Apple’s iPhone Xs and Xs Max are all about the display

For those that need the biggest screen possible, Apple has you covered.

If you've been following the Apple rumors lately, the big news from today's event should come as no surprise. The new flagship iPhone Xs and Xs Max have just been announced, and so far they match up with everything that was rumored. The iPhone Xs sticks with the same notched, 5.8-inch OLED display found on last year's model, which the Xs Max steps up to a massive 6.5-inch panel. That panel also features what Phil Schiller says is the strongest smartphone glass ever made. CEO Tim Cook calls it "the most advanced iPhone we've ever created" -- no surprise there.

Beyond the iPhone Xs Max's huge screen and a brand-new gold color (which looks unsurprisingly similar to the new Apple Watch Series 4), these phones are visually pretty similar to last year's iPhone X. That means a stainless steel band, a glass back, the large dual-camera hump and -- of course -- no headphone jack. You can't see it, but the iPhone Xs and Xs Max are more water- and dust-resistant than before. The iPhone Xs and Xs Max are also the first iPhones that'll support dual SIM, with a physical SIM card and Apple's own eSIM. For China, Apple is specifically making a phone with two physical SIM slots for the first time.

The major hardware advances start with the display. Naturally, the 6.5-inch iPhone Max has a resolution of 2,688 x 1,242 with the same pixel density of the iPhone Xs. They both have HDR, Dolby Vision and HDR 10. There's also a 120Hz touch-sensing rate, which Apple said helps the phone detect your touches faster. And Face ID is getting a speed boost as well: Apple didn't give specifics, but few will complain about unlocking their phone more quickly.

The new processor inside these phones is the A12 Bionic, and it's the first iPhone chip made with the 7-nanometer chip. Schiller reviewed three notable components. The CPU has six cores, with two performance cores and four efficiency cores, but they run with 40 and 50 percent improved efficiency, respectively. The four-core GPU is up to 50 percent faster, and the neural engine is significantly faster than the model in last year's chip. It can run 5 trillion operations per second, up from 600 billion in last year's A11 chip. Long story short, this should be a very fast phone. That neural network chip is what powers Apple's on-device machine learning, which is becoming an increasingly important part of Apple's devices.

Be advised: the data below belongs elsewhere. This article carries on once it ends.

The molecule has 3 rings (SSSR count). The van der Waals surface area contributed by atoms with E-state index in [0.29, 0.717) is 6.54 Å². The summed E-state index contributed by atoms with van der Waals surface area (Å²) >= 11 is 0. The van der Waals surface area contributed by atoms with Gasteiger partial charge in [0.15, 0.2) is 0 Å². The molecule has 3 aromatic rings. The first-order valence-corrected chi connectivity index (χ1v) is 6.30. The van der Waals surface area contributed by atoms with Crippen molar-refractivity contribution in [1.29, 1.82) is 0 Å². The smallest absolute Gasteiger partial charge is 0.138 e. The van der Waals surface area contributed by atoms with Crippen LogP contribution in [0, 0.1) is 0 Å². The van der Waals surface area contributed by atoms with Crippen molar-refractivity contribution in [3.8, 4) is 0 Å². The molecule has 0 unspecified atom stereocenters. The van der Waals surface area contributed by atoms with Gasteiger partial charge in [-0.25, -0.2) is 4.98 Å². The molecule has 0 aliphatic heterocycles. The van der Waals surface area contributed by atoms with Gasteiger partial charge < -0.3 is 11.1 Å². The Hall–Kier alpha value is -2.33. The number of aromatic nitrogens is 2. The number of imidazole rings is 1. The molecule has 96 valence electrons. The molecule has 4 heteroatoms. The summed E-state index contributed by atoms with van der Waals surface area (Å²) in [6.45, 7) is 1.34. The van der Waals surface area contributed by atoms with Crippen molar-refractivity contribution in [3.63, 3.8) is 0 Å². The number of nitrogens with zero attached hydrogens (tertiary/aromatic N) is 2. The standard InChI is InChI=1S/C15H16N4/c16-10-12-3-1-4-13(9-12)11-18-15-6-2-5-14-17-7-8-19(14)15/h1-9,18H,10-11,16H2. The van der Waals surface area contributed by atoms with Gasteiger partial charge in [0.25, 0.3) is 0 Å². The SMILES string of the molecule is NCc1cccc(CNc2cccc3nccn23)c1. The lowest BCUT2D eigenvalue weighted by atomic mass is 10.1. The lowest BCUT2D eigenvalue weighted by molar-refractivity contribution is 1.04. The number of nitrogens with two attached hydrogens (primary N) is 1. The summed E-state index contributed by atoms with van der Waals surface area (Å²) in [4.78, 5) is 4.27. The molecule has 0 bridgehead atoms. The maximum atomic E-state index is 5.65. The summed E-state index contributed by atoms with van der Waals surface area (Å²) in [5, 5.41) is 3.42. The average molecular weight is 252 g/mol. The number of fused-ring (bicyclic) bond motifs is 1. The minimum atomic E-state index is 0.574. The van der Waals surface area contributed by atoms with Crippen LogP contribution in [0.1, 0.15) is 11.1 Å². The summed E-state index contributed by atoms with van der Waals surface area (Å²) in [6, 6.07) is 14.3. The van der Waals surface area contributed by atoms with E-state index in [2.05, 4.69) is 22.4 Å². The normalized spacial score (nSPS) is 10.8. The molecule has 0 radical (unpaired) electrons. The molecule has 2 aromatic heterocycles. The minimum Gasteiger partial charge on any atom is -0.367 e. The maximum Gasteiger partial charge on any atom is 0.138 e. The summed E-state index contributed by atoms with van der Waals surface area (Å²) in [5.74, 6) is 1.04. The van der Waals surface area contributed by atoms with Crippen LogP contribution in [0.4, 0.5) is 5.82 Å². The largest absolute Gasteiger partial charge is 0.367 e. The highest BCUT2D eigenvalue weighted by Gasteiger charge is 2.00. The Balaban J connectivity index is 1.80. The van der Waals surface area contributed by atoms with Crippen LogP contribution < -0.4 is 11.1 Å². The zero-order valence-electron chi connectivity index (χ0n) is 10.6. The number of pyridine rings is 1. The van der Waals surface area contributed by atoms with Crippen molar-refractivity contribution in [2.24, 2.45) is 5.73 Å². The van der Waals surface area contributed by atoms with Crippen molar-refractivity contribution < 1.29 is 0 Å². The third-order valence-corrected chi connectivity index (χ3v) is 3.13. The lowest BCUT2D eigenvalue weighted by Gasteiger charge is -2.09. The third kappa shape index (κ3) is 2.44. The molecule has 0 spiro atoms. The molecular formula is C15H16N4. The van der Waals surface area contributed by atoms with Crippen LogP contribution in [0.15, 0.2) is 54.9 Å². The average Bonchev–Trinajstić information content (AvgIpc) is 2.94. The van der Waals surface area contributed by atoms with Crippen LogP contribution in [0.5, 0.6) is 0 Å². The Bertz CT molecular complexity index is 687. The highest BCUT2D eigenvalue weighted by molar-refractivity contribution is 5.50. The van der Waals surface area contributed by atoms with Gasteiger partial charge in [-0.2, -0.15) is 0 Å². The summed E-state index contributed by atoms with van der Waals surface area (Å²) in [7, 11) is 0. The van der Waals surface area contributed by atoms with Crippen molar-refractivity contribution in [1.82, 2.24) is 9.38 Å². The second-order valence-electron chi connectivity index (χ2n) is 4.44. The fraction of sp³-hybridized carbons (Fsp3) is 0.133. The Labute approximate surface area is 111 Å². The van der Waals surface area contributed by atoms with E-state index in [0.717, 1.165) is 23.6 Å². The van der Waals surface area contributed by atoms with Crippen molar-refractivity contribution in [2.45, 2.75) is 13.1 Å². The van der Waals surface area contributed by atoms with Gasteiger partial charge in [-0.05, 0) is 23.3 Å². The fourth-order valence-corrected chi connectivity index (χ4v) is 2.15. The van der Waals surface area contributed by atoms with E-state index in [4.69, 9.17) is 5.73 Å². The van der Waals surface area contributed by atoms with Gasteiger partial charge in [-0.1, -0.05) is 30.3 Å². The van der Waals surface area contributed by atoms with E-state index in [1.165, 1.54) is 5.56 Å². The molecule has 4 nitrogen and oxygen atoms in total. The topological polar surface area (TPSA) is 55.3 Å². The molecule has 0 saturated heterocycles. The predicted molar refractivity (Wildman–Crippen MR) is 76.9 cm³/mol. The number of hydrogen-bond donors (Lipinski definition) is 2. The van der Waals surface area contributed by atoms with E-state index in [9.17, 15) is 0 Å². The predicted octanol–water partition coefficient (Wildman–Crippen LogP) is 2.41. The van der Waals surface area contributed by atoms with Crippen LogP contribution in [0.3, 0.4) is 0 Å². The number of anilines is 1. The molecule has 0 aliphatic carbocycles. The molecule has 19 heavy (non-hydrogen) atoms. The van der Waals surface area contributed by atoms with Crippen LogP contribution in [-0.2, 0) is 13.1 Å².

Indeed, Apple spent time digging into just how the machine learning chip enhances the capabilities of the iPhone. Some of the main benefits are camera-related, for things like Animoji and portrait modes. But it's also important for AR, which is another key feature for Apple's iOS devices going forward. Additionally, the neural processor takes some pressure off the GPU, which means it can spend more of its power on rendering graphics and real-time lighting.

It took Apple a while to get to it, but both the front- and rear-facing cameras got upgraded as well. Like last year, the wide-angle and telephoto cameras are both 12 megapixels, but there's a new sensor for the wide-angle camera. Both cameras have optical image stabilization as well, and the True Tone sensor has also been improved. The front-facing camera sticks with a 7-megapixel camera, but it also has a faster sensor than last year's.

In keeping with the theme of Apple's powerful processor, Schiller spent plenty of time talking about how the processor helps make better images and said that every time you take a picture the A12 carries out 1 trillion operations. And all this power is being used for a new feature called Smart HDR. To put it simply, the camera takes many photos in one shot to merge them all together so everything is properly exposed. That's the basic concept of HDR, but we didn't get a lot of detail on exactly how this differs from past implementations. It sounds like the processor's power allows for more shots to be taken and the phone is smarter about merging them all together.

Additionally, portrait-mode results look better than before: The software-created background bokeh (the out-of-focus background that makes portraits pop) is more sensitive than before. Apple is also including a slider that lets you adjust the depth of field on a portrait photo even after the image has been shot. So if you want the background to be a bit more in focus than in the original shot, you can use that slider to get it just how you like.

On the video side, Apple has finally added stereo sound recording. iPhone videographers, rejoice.

There aren't huge changes to battery capacity this year. Apple said that the Xs gets about 30 minutes more battery than the iPhone X while the Xs Max has the biggest iPhone battery ever and gets an hour and a half more use time. If you're someone who's really hard on your battery, the Xs Max is probably the iPhone for you.

Prior to today's announcement, there was plenty of info out there pointing to the iPhone XS and XS Max. Just this morning, found evidence on Apple's own site that all but confirmed the phones' naming scheme, color options and storage sizes, which include the first 512GB iPhone.

Finally, the big question: price. The iPhone Xs starts at $999 for the 64GB model while the Xs Max starts at a mind-blowing $1,099. Pre-orders for the Xs and Xs Max start on September 14th, and they'll ship on September 21st. And if you're wondering how much a fully spec'd 512GB iPhone Xs Max costs? Well, that'll set you back an eye-popping $1,449. That's more than many of Apple's full-featured computers. Scrounge up that couch change, indeed.

Follow all the latest news from Apple's 2018 iPhone event here!